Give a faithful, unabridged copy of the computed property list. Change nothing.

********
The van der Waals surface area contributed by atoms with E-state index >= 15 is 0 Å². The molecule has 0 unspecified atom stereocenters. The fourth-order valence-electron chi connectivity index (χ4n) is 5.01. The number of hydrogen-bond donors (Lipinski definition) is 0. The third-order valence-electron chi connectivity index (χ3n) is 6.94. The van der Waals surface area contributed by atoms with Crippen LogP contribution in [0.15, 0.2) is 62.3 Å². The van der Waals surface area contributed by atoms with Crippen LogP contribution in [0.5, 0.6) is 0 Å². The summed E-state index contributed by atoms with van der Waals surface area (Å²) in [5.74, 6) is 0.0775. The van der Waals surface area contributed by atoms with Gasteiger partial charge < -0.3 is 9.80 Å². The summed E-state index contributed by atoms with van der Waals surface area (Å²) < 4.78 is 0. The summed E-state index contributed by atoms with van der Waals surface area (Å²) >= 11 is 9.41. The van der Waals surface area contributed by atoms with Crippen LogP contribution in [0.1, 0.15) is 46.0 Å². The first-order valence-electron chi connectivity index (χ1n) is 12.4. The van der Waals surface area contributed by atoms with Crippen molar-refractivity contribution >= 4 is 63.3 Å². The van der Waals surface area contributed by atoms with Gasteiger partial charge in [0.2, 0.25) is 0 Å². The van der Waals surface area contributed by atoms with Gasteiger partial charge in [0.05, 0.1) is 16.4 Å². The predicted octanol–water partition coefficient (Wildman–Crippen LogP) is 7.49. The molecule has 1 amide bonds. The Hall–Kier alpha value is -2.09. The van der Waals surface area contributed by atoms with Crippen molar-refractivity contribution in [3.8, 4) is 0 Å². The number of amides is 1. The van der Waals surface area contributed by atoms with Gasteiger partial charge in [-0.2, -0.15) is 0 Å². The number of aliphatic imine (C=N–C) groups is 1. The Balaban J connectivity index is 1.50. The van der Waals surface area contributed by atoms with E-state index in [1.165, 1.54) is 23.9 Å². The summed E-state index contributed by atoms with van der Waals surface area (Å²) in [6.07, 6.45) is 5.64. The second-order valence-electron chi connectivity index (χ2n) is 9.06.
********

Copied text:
The van der Waals surface area contributed by atoms with E-state index >= 15 is 0 Å². The molecule has 0 unspecified atom stereocenters. The fourth-order valence-electron chi connectivity index (χ4n) is 5.01. The number of hydrogen-bond donors (Lipinski definition) is 0. The third-order valence-electron chi connectivity index (χ3n) is 6.94. The van der Waals surface area contributed by atoms with Crippen LogP contribution in [0.15, 0.2) is 62.3 Å². The van der Waals surface area contributed by atoms with Crippen LogP contribution in [0.5, 0.6) is 0 Å². The summed E-state index contributed by atoms with van der Waals surface area (Å²) in [5.74, 6) is 0.0775. The van der Waals surface area contributed by atoms with Gasteiger partial charge < -0.3 is 9.80 Å². The summed E-state index contributed by atoms with van der Waals surface area (Å²) < 4.78 is 0. The summed E-state index contributed by atoms with van der Waals surface area (Å²) >= 11 is 9.41. The van der Waals surface area contributed by atoms with Crippen LogP contribution in [0.1, 0.15) is 46.0 Å². The first-order valence-electron chi connectivity index (χ1n) is 12.4. The van der Waals surface area contributed by atoms with Crippen molar-refractivity contribution >= 4 is 63.3 Å². The van der Waals surface area contributed by atoms with Gasteiger partial charge in [0.2, 0.25) is 0 Å². The van der Waals surface area contributed by atoms with Gasteiger partial charge in [0.05, 0.1) is 16.4 Å². The predicted octanol–water partition coefficient (Wildman–Crippen LogP) is 7.49. The molecule has 1 amide bonds. The Hall–Kier alpha value is -2.09. The van der Waals surface area contributed by atoms with Crippen molar-refractivity contribution in [3.8, 4) is 0 Å². The number of amides is 1. The van der Waals surface area contributed by atoms with Gasteiger partial charge in [-0.2, -0.15) is 0 Å². The number of aliphatic imine (C=N–C) groups is 1. The Balaban J connectivity index is 1.50. The van der Waals surface area contributed by atoms with E-state index in [1.165, 1.54) is 23.9 Å². The summed E-state index contributed by atoms with van der Waals surface area (Å²) in [6.07, 6.45) is 5.64. The second-order valence-electron chi connectivity index (χ2n) is 9.06.